Titled Rice self-sufficiency under the lens of provincial analysis: A new way of looking at the national rice security, the book analyzes the provincial data on rice production, harvested area, and yield from 2000 to 2013 to assess provincial rice security status.
The authors are PhilRice’s Deputy Executive Director for Development Dr. Flordeliza H. Bordey; National Scientist, Gelia T. Castillo; former senior research manager of IRRI, Piedad F. Moya; and NAST President, William G. Padolina.
“The main message of this analysis is that provincial rice self-sufficiency depends not only on natural resource endowments, production, productivity, and harvested area but also on population size. The intended readers of this book are policy makers, gov’t planners from DA and its regional offices, and provincial planners,” Bordey said.
She added that the planners should consider provincial variability in planning for intervention to achieve sufficiency. Provinces with big rice areas and production should have different interventions from provinces that have smaller areas. This also applies to rice surplus and deficit provinces.
“In the national rice scenario, rice self-sufficiency depends not only on these factors but also on urbanization and the ability of rice-producing provinces to produce enough surpluses to cover the deficits of marginal and low rice-producing provinces but most of all, to meet the basic rice requirements of zero rice producing cities and urban centers,” Bordey explained.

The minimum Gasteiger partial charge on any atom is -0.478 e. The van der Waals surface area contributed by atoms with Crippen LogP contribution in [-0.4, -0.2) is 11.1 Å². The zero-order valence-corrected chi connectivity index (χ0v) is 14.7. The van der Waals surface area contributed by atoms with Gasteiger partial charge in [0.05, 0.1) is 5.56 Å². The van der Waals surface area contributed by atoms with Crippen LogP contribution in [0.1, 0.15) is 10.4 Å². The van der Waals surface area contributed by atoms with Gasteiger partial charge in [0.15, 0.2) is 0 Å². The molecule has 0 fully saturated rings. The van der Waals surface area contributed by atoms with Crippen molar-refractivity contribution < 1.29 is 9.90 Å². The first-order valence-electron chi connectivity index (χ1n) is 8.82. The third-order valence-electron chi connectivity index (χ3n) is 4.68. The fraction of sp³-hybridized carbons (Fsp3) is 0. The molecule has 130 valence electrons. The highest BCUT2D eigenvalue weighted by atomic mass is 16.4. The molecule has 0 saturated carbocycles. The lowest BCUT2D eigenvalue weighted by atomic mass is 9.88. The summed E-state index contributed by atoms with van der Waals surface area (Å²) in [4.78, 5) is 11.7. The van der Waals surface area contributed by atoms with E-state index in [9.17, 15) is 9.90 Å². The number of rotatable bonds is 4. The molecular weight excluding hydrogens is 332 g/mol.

For instance, the 17 non-rice producing cities in NCR with a combined population of roughly 13 M require about 1.2 M tons additional milled rice (about 1.8 M tons of palay). This exerts further pressure on surplus provinces to produce more.
The authors also advised the elected officials in the provinces to identify, nurture, and engage rice champions in their locality.
“Make it possible for everyone involved in this process from policy to planting rice to have the opportunity to deepen their knowledge and understanding of what it takes to grow a great crop of rice. Billions of persons alone are not likely to do the job. Money does not grow rice. People do,” the authors concluded.
The book is funded by NAST publications. Founded in 1976, NAST is the country’s highest advisory body to the government and the science community on matters related to science and technology.